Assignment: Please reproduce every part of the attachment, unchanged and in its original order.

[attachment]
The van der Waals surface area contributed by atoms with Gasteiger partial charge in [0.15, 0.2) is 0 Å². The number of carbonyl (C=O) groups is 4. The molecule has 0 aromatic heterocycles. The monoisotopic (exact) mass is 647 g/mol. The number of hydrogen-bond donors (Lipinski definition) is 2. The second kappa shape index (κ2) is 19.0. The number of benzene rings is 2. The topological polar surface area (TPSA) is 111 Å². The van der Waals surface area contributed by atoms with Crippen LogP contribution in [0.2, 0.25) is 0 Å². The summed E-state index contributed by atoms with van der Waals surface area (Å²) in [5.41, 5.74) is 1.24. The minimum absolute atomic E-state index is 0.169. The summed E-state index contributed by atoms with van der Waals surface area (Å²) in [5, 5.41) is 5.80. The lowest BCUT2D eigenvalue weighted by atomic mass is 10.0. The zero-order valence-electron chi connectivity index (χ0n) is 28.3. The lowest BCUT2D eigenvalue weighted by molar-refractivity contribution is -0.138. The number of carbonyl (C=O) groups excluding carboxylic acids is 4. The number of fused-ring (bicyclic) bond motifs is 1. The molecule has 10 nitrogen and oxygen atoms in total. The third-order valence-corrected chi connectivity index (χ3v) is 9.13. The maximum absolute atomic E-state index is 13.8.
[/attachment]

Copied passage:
The van der Waals surface area contributed by atoms with Gasteiger partial charge in [0.15, 0.2) is 0 Å². The number of carbonyl (C=O) groups is 4. The molecule has 0 aromatic heterocycles. The monoisotopic (exact) mass is 647 g/mol. The number of hydrogen-bond donors (Lipinski definition) is 2. The second kappa shape index (κ2) is 19.0. The number of benzene rings is 2. The topological polar surface area (TPSA) is 111 Å². The van der Waals surface area contributed by atoms with Crippen LogP contribution in [0.2, 0.25) is 0 Å². The summed E-state index contributed by atoms with van der Waals surface area (Å²) in [5.41, 5.74) is 1.24. The minimum absolute atomic E-state index is 0.169. The summed E-state index contributed by atoms with van der Waals surface area (Å²) in [5, 5.41) is 5.80. The lowest BCUT2D eigenvalue weighted by atomic mass is 10.0. The zero-order valence-electron chi connectivity index (χ0n) is 28.3. The lowest BCUT2D eigenvalue weighted by molar-refractivity contribution is -0.138. The number of carbonyl (C=O) groups excluding carboxylic acids is 4. The number of fused-ring (bicyclic) bond motifs is 1. The molecule has 10 nitrogen and oxygen atoms in total. The third-order valence-corrected chi connectivity index (χ3v) is 9.13. The maximum absolute atomic E-state index is 13.8.